Jerry-built, an horologically etymological question

Thread: Jerry-built, an horologically etymological question

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  1. #1
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    Jerry-built, an horologically etymological question

    I have been told that the English vernacular phrase 'jerry-built,' meaning badly or cheaply constructed, originally came from 'Jerries' as slang for Germans (although the epithet seems to have lost that national association), and originated in late 19th C England when then-newly-unified Germany began to export cheap but affordable clocks.

    If true, the term recalls the earliest stages in the development of a nationally-based global-export industry that for generations has provided us with the finest quality, on down to our mouth-watering, modern-day Langes, Glashutte Originals, Stowas, Schauers and Dornblueths. If the etymology is true, what piquant irony survives behind the phrase!

    Might anyone confirm the origins?

  2. #2
    Moderator at Large stuffler,mike's Avatar
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    Re: Jerry-built, an horologically etymological question

    As always with rumours, some information seems to be right, some other does not:

    Quoted from phrases uk:

    Meaning

    Built in a makeshift and insubstantial manner.
    Origin

    The phrase has been around since at least 1869, when it was defined in the Lonsdale Glossary:

    "Jerry-built, slightly, or unsubstantially built."

    By 1901, the term began to be used figuratively - a sure sign of acceptance into the general language. For example, The Daily Chronicle, in August that year printed this opinion:

    "In an age of jerry-built books it is refreshing to come across a volume that has taken forty years to compile."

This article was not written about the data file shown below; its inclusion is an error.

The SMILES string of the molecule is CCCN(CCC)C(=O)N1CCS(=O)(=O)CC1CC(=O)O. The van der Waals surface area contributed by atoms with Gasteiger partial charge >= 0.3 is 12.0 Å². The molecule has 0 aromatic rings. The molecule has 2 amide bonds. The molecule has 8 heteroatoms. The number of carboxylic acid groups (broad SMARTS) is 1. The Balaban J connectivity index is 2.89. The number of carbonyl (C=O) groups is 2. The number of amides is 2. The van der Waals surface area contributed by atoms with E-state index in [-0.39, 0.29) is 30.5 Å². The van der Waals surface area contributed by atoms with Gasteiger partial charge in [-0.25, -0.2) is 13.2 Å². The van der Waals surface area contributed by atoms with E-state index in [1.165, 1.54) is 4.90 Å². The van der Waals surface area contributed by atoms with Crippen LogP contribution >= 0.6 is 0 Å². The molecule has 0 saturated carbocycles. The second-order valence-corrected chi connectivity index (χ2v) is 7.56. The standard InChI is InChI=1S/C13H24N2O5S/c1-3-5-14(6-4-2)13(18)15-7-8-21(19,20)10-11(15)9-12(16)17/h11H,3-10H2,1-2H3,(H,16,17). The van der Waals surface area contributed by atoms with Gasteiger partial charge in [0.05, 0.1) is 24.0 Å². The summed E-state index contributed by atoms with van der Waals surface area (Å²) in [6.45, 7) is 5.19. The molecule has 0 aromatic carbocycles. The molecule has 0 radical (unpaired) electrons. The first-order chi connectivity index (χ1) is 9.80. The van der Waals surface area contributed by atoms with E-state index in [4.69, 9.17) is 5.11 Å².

The derivation is unknown. What we do know is that the term has nothing to do with the UK slang term for German - Jerry/Gerry. This is of WWI origin and the citations above pre-date that. As always when a phrase's origin is unknown people like to guess, so here goes. It is possible that the term derives from the slang term jerrycummumble or jerrymumble. This was defined in the 1811 version of Francis Grose's Classical Dictionary of the Vulgar Tongue:

    "JERRYCUMMUMBLE. To shake, towzle, or tumble about."

    Some other guesses, although none of them appear to have any substantiating evidence, place the origin as:

    - The cheap, flimsy constructs of Jerry Brothers - a Liverpool building firm. (Note: I've not been able to confirm the existence of this company).

    - The walls of Jericho which, as everyone knows 'came tumbling down'.

    - The Romany word for excrement - 'gerry'.

    - A corruption of 'jury-rig' - although if that were the case we might expect to see some printed reference to 'jury-built' or 'jerry-rigged'. The former is unknown and citations of the latter all date from the 20th century.
    Kind regards
    Mike


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  3. #3
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    Re: Jerry-built, an horologically etymological question

    splendid, thanks! I shall inform my watchmaker.

    Although I harbour a suspicion that 'jury-rig' comes from the days of sail, along the lines of the modern saw that a camel is a horse designed by a committee.

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  5. #4
    Member hart-metall's Avatar
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    Re: Jerry-built, an horologically etymological question

    Based on the Merchandise Marks Act dated 1887, those identifications like "Made in Germany" were used to indicate products of allegedly minor quality - the British Empire thought about protecting itself against foreign products. Based on the fact, that after a certain time "Made in Germany" became a quality indicitator, it wasn't such a great idea... ok, during the wars it was an information for the customer, who did not want to buy goods of the country they were in war with... why do "freedom fries" come to my head...

    But to come back to the initial question: based on Mike's mentioned points my cousin (teaching english at our local university) tends to the last point with its connection to "jury-rig". This was in former times also used as a description of goods made with the tools and materials you had on hand - as you know by yourself, some interim solutions live forever... ;)

    In any case, it does not seem to have any connection to german watchmaking.

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